02 October 2019
Above: Lucas and Zachary Tesler, Dr. Deborah V. Tesler’s identical twins
Do you have twins whom at birth you were told were fraternal, only to find out that they are actually identical? That’s what happened to me.
I’m a pediatrician with Westchester Health Pediatrics and the mother of identical twins, Lucas and Zachary. In fact, I myself am an identical twin, too. For an identical twin to have identical twins is very rare, but in my case, it happened!
At first, we were told our twins were fraternal
When my husband and I found out I was pregnant with twins, we were told at my 5-week ultrasound that they were diamniotic, dichorionic (fraternal) twins, meaning that each embryo had its own chorionic (the outer fetal membrane that encloses the developing embryo) and amniotic sacs.
This occurs most commonly with dizygotic twins (when two separate eggs are fertilized by two separate sperm), resulting in two separate zygotes (fertilized egg cells) with different genetic material. However, it can also occur rarely with a monozygotic pregnancy (the division of a single zygote following fertilization, resulting in both fetuses sharing the same genetic material).
They looked so alike
Turns out, our boys were not fraternal but identical. When they were born, they looked so much alike that the nurses and my family had difficulty telling them apart, so we painted the nails of one twin so we could tell who was who!
Finally, we had them tested and voilà! Identical. My sister and I also got tested and found out that we, too, are identical, after suspecting this but not really knowing for certain.
Through the years, I’ve learned that this happens more often than you’d think. Many twins who are told they are fraternal are actually identical, and go through life not knowing. In my practice with Westchester Health Pediatrics, I’ve had a few of these cases — twins who were tested and found out they were identical. The reaction each time has been “wow!”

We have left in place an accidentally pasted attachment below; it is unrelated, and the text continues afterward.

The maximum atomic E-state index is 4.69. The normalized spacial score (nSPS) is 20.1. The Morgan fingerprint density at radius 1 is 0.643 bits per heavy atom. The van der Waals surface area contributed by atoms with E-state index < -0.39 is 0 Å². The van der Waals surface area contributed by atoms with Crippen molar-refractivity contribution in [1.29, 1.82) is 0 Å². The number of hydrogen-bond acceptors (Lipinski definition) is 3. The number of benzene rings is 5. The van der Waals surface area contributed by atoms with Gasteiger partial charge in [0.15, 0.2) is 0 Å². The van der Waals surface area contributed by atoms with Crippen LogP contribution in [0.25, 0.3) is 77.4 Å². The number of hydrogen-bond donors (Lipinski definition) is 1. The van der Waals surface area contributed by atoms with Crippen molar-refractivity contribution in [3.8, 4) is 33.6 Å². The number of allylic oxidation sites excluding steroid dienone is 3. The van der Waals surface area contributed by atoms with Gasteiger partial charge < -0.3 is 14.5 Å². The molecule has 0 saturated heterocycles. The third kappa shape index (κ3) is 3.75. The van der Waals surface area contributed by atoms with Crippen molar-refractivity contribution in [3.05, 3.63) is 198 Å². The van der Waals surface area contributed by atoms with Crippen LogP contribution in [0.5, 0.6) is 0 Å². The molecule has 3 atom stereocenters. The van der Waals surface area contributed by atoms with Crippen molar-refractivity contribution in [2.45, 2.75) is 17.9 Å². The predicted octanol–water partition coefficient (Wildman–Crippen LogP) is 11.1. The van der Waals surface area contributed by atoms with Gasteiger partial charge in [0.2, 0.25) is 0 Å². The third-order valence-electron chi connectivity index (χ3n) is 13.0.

As a twin myself, it was still a shock to find out I was having twins
Once I found out, I felt more prepared in a way, since I understood the bond these babies would have, being a twin myself. I felt this was such a gift for them, and for me.
Nevertheless, I was not as well prepared for the sleepless nights and constant ruckus, with an older child at home as well. (I’ve written a blog about this, What to Know About Raising Twins.) But watching them roll around as toddlers like two teddy bears, and then grow, along with their older brother, into dear young adult friends, there really is nothing more amazing. I feel truly blessed.
Twins bring a higher incidence of high-risk pregnancy, plus other issues
As pediatricians, we are prepared to manage the complex issues that accompany premature delivery of singletons and multiples. According to the University of Rochester Medical Center, some of the more common complications of a multiple pregnancy include:
1. Preterm labor and birth
More than 3 in 5 twins are premature (born before 37 weeks of pregnancy). These newborns are often born before their bodies are fully matured and can be small, with low birth weights. They may need help breathing, eating, fighting infection and staying warm. Some may need to spend a period of time in a neonatal intensive care unit (NICU) until they are ready to come home.
2. Gestational high blood pressure
Women carrying multiple fetuses are more than twice as likely to develop high blood pressure during pregnancy. This can also raise the chance of early detachment of the placenta (placental abruption).
3. Gestational diabetes and anemia
Women with multiple fetuses are more likely to develop gestational diabetes and anemia.
4. Twin-to-twin transfusion syndrome
Twin-to-twin transfusion syndrome is a condition of the placenta that develops only with identical twins who share a placenta (monochorionic twins). This occurs when blood vessels connect within the placenta and divert blood from one fetus to the other. Over time, one fetus gets too much blood and one not enough blood. This condition can be treated during pregnancy.
5. Caesarean (C-section) delivery
Abnormal fetal positions raise the chances of a C-section for pregnancies with twins, triplets and quads.
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If you’d like advice and guidance on raising twins, or a single baby, or if you have questions about any aspects of your child’s health and well-being, please make an appointment to come in to see one of our Westchester Health Pediatrics pediatricians. We’ll talk with you, share our tips and advice, and take all the time you need to answer all of your questions. Whenever, wherever you need us, we’re here for you.
To learn more about twins, I recommend these helpful articles:
- Parenting Tips for Raising Twins
- Twins & Multiples: Surviving the First Year
- Real-life parenting hacks for raising twin babies
- Smart Ways to Help New Parents of Twins
- Parenting Twins: A Dad’s Perspective